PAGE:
Enhancing Asean access to finance with digital banknote

Micro, small and medium enterprises (MSMEs) form an integral part of Asean economies, but they have not been able to access sufficient financial resources to unlock their growth potential

The implementation of CBDC, by gradually substituting the national physical banknote and expanding digital payment systems, will allow unbanked populations in poor or remote regions to buy, sell, save and invest more easily than before. PHOTO: ST FILE
New: Gift this subscriber-only story to your friends and family

The possibility that Asean member states may adopt central bank digital currency (CBDC) raises hopes of improving firms' access to finance in the region.

CBDC is a national digital banknote issued and controlled by a country's central bank. It is different from cryptocurrencies, which are unregulated and decentralised. CBDCs can be used in the same way that national fiat currencies in circulation are used, except that they are entirely in digital form and allow individuals and businesses to hold CBDC accounts directly with the central banks. As at June this year, eight out of 10 Asean states - namely, Cambodia, Indonesia, Laos, Malaysia, the Philippines, Singapore, Thailand and Vietnam - have conducted research on CBDC, launched pilot projects, or even started to introduce CBDCs.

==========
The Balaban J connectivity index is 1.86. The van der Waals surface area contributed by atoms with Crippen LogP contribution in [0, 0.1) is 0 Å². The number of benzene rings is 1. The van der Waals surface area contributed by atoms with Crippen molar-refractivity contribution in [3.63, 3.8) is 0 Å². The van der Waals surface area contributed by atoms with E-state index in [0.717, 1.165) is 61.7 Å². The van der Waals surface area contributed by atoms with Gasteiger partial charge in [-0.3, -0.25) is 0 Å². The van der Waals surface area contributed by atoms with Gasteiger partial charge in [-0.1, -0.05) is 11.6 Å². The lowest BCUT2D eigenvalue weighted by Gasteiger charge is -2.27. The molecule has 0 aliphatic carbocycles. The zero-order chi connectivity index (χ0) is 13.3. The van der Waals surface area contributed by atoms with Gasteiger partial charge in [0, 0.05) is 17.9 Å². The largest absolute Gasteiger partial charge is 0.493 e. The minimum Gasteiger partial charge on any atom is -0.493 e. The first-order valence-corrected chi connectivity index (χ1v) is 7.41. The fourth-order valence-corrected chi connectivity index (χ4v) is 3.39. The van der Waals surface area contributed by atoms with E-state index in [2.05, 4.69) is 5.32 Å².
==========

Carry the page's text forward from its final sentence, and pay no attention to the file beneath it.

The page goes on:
Already a subscriber? 

Read the full story and more at $9.90/month

Get exclusive reports and insights with more than 500 subscriber-only articles every month

Unlock these benefits

  • All subscriber-only content on ST app and straitstimes.com

  • Easy access any time via ST app on 1 mobile device

  • E-paper with 2-week archive so you won't miss out on content that matters to you

Join ST's Telegram channel and get the latest breaking news delivered to you.